6. Honestly i am impressed with these tips written in this article and i certainly hope it benefits others too.

  7. Since every business is different, and because it’s difficult to get industry metrics on competitors, would you say that benchmarking competitors on “true conversion rate” is worth the effort?

  8. These tips are very helpful. I’ve read a lot of blogs and most of them aren’t as detailed as yours with the tips.

  9. How do we know the possible number of peoples who may have done the conversion?

  10. Your discussion and application of the Pareto Principle is very informative. Thank you for these tips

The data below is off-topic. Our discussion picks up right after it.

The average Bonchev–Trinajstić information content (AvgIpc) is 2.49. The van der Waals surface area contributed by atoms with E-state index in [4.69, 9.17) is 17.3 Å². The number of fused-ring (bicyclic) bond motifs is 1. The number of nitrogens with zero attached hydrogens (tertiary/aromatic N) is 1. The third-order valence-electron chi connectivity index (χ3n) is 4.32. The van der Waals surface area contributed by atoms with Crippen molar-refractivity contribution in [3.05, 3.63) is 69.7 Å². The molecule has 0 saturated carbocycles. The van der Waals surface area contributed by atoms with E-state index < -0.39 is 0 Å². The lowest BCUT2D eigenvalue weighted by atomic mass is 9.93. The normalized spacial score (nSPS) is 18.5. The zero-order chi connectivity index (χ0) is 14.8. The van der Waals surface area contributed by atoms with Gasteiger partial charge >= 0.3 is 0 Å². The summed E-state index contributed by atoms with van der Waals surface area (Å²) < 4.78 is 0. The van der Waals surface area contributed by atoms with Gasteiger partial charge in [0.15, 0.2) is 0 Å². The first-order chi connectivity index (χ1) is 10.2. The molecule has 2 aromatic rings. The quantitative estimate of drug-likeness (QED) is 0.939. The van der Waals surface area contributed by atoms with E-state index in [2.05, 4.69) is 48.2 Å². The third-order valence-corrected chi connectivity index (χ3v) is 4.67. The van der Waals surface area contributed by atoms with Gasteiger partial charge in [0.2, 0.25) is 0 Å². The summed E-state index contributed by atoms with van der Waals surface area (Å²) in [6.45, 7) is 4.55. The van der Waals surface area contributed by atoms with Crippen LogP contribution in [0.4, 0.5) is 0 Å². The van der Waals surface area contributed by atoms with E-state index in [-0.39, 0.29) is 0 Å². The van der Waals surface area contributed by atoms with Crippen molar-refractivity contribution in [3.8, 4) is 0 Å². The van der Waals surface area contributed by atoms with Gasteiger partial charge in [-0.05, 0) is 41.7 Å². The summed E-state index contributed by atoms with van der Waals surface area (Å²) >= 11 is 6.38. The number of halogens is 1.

11. Another tip is doing more of a recent improvement.

    So if new copy has just improved your landing pages then look at other places to improve copy.

    Or if better product shots have helped one category, then get better shots in other categories – or even better and multiple shots in the already improved category.

    This is reinforcing success – instead of speculative risky efforts like trying to sell submersible hydraulics on facebook.

  12. Ok, so benchmarking our competitors is important. But how exactly are we supposed to know what there rates are?

  13. @Athira

    You can use the “Goal” function in Google Analytics.

  14. That is omething I need to learn how to use… any ideas where there is some good online tutorials?

  15. Nice article..all the campaign are best place to starts.

  16. Don’t forget the long tail…